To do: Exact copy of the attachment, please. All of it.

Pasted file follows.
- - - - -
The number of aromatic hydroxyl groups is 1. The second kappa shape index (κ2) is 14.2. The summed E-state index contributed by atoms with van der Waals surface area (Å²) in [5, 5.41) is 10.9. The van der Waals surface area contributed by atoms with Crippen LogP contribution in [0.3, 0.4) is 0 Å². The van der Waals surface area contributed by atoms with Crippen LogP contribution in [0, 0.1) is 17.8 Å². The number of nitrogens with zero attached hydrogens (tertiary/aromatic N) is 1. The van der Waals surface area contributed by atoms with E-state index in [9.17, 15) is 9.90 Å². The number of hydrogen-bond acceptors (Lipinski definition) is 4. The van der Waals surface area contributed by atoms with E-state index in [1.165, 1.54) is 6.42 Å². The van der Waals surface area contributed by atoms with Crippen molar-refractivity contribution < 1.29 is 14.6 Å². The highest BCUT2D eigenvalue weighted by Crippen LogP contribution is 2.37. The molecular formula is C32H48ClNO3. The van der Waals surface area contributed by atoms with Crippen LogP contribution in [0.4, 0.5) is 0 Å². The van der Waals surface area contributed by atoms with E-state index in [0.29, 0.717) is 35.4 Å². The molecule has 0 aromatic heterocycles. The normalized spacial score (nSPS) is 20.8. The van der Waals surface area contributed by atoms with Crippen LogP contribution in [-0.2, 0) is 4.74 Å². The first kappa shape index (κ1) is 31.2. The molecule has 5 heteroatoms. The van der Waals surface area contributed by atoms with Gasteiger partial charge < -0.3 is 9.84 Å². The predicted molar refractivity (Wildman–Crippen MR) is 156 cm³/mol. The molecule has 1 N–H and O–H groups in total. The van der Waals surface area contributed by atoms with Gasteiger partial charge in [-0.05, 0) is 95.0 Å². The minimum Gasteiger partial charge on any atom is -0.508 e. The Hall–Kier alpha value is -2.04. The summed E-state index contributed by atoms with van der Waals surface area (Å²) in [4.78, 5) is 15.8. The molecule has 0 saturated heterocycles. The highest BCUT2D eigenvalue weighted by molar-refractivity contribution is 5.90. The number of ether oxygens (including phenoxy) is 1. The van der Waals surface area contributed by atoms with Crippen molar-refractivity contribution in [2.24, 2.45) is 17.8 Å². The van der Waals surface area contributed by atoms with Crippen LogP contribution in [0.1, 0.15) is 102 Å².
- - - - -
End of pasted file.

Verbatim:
The number of aromatic hydroxyl groups is 1. The second kappa shape index (κ2) is 14.2. The summed E-state index contributed by atoms with van der Waals surface area (Å²) in [5, 5.41) is 10.9. The van der Waals surface area contributed by atoms with Crippen LogP contribution in [0.3, 0.4) is 0 Å². The van der Waals surface area contributed by atoms with Crippen LogP contribution in [0, 0.1) is 17.8 Å². The number of nitrogens with zero attached hydrogens (tertiary/aromatic N) is 1. The van der Waals surface area contributed by atoms with E-state index in [9.17, 15) is 9.90 Å². The number of hydrogen-bond acceptors (Lipinski definition) is 4. The van der Waals surface area contributed by atoms with E-state index in [1.165, 1.54) is 6.42 Å². The van der Waals surface area contributed by atoms with Crippen molar-refractivity contribution < 1.29 is 14.6 Å². The highest BCUT2D eigenvalue weighted by Crippen LogP contribution is 2.37. The molecular formula is C32H48ClNO3. The van der Waals surface area contributed by atoms with Crippen LogP contribution in [0.4, 0.5) is 0 Å². The van der Waals surface area contributed by atoms with E-state index in [0.29, 0.717) is 35.4 Å². The molecule has 0 aromatic heterocycles. The normalized spacial score (nSPS) is 20.8. The van der Waals surface area contributed by atoms with Crippen LogP contribution in [-0.2, 0) is 4.74 Å². The first kappa shape index (κ1) is 31.2. The molecule has 5 heteroatoms. The van der Waals surface area contributed by atoms with Gasteiger partial charge < -0.3 is 9.84 Å². The predicted molar refractivity (Wildman–Crippen MR) is 156 cm³/mol. The molecule has 1 N–H and O–H groups in total. The van der Waals surface area contributed by atoms with Gasteiger partial charge in [-0.05, 0) is 95.0 Å². The minimum Gasteiger partial charge on any atom is -0.508 e. The Hall–Kier alpha value is -2.04. The summed E-state index contributed by atoms with van der Waals surface area (Å²) in [4.78, 5) is 15.8. The molecule has 0 saturated heterocycles. The highest BCUT2D eigenvalue weighted by molar-refractivity contribution is 5.90. The number of ether oxygens (including phenoxy) is 1. The van der Waals surface area contributed by atoms with Crippen molar-refractivity contribution in [2.24, 2.45) is 17.8 Å². The van der Waals surface area contributed by atoms with Crippen LogP contribution in [0.1, 0.15) is 102 Å².